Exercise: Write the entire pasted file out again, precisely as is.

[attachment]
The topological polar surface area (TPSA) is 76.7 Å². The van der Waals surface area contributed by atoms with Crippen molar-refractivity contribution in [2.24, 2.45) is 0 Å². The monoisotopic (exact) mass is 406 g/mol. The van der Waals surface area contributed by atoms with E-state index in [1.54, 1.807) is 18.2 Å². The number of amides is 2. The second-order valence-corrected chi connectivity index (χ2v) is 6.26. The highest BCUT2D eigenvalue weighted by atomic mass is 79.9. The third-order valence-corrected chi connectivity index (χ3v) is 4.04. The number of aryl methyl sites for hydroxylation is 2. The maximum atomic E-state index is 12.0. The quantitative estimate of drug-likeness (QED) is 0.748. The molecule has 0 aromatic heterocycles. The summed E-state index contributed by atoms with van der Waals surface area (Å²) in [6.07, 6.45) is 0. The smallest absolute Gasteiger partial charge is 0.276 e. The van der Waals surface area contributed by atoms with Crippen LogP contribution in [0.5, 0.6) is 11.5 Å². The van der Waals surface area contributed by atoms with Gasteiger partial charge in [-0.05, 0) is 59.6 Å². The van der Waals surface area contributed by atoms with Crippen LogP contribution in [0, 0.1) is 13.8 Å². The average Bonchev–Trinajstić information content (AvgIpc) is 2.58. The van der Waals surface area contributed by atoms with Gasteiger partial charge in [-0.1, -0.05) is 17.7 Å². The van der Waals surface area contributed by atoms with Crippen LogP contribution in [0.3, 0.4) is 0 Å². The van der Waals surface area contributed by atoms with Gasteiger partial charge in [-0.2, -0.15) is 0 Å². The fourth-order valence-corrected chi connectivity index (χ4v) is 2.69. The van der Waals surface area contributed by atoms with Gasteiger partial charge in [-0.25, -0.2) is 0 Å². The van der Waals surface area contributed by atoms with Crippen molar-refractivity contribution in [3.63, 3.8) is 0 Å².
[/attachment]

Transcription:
The topological polar surface area (TPSA) is 76.7 Å². The van der Waals surface area contributed by atoms with Crippen molar-refractivity contribution in [2.24, 2.45) is 0 Å². The monoisotopic (exact) mass is 406 g/mol. The van der Waals surface area contributed by atoms with E-state index in [1.54, 1.807) is 18.2 Å². The number of amides is 2. The second-order valence-corrected chi connectivity index (χ2v) is 6.26. The highest BCUT2D eigenvalue weighted by atomic mass is 79.9. The third-order valence-corrected chi connectivity index (χ3v) is 4.04. The number of aryl methyl sites for hydroxylation is 2. The maximum atomic E-state index is 12.0. The quantitative estimate of drug-likeness (QED) is 0.748. The molecule has 0 aromatic heterocycles. The summed E-state index contributed by atoms with van der Waals surface area (Å²) in [6.07, 6.45) is 0. The smallest absolute Gasteiger partial charge is 0.276 e. The van der Waals surface area contributed by atoms with Crippen LogP contribution in [0.5, 0.6) is 11.5 Å². The van der Waals surface area contributed by atoms with Gasteiger partial charge in [-0.05, 0) is 59.6 Å². The van der Waals surface area contributed by atoms with Crippen LogP contribution in [0, 0.1) is 13.8 Å². The average Bonchev–Trinajstić information content (AvgIpc) is 2.58. The van der Waals surface area contributed by atoms with Gasteiger partial charge in [-0.1, -0.05) is 17.7 Å². The van der Waals surface area contributed by atoms with Crippen LogP contribution in [0.3, 0.4) is 0 Å². The van der Waals surface area contributed by atoms with Gasteiger partial charge in [-0.2, -0.15) is 0 Å². The fourth-order valence-corrected chi connectivity index (χ4v) is 2.69. The van der Waals surface area contributed by atoms with Gasteiger partial charge in [-0.25, -0.2) is 0 Å². The van der Waals surface area contributed by atoms with Crippen molar-refractivity contribution in [3.63, 3.8) is 0 Å².